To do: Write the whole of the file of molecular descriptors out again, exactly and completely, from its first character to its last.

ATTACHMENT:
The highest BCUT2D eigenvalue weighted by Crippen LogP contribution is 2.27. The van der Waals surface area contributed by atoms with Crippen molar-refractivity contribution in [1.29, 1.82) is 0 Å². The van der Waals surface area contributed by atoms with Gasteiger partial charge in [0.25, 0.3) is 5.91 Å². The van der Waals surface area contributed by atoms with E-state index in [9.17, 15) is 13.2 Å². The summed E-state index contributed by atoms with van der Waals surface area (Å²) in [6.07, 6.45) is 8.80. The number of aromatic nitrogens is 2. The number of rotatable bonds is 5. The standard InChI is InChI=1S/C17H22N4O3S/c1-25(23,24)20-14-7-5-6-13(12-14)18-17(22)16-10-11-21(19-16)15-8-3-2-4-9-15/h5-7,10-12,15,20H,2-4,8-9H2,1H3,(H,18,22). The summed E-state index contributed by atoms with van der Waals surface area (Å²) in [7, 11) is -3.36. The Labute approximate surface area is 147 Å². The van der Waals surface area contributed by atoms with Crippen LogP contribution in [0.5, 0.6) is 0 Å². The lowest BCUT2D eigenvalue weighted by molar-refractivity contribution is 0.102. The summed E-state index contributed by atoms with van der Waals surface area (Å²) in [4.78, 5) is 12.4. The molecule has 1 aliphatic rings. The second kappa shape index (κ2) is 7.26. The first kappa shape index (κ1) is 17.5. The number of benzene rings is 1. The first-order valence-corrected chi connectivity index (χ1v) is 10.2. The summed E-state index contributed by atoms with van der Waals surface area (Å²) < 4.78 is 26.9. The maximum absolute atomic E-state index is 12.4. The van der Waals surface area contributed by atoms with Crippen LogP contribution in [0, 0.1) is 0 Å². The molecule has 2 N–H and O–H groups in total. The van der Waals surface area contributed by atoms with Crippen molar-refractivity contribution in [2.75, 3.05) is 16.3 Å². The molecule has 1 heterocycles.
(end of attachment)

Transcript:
The highest BCUT2D eigenvalue weighted by Crippen LogP contribution is 2.27. The van der Waals surface area contributed by atoms with Crippen molar-refractivity contribution in [1.29, 1.82) is 0 Å². The van der Waals surface area contributed by atoms with Gasteiger partial charge in [0.25, 0.3) is 5.91 Å². The van der Waals surface area contributed by atoms with E-state index in [9.17, 15) is 13.2 Å². The summed E-state index contributed by atoms with van der Waals surface area (Å²) in [6.07, 6.45) is 8.80. The number of aromatic nitrogens is 2. The number of rotatable bonds is 5. The standard InChI is InChI=1S/C17H22N4O3S/c1-25(23,24)20-14-7-5-6-13(12-14)18-17(22)16-10-11-21(19-16)15-8-3-2-4-9-15/h5-7,10-12,15,20H,2-4,8-9H2,1H3,(H,18,22). The summed E-state index contributed by atoms with van der Waals surface area (Å²) in [7, 11) is -3.36. The Labute approximate surface area is 147 Å². The van der Waals surface area contributed by atoms with Crippen LogP contribution in [0.5, 0.6) is 0 Å². The lowest BCUT2D eigenvalue weighted by molar-refractivity contribution is 0.102. The summed E-state index contributed by atoms with van der Waals surface area (Å²) in [4.78, 5) is 12.4. The molecule has 1 aliphatic rings. The second kappa shape index (κ2) is 7.26. The first kappa shape index (κ1) is 17.5. The number of benzene rings is 1. The first-order valence-corrected chi connectivity index (χ1v) is 10.2. The summed E-state index contributed by atoms with van der Waals surface area (Å²) < 4.78 is 26.9. The maximum absolute atomic E-state index is 12.4. The van der Waals surface area contributed by atoms with Crippen LogP contribution in [0, 0.1) is 0 Å². The molecule has 2 N–H and O–H groups in total. The van der Waals surface area contributed by atoms with Crippen molar-refractivity contribution in [2.75, 3.05) is 16.3 Å². The molecule has 1 heterocycles.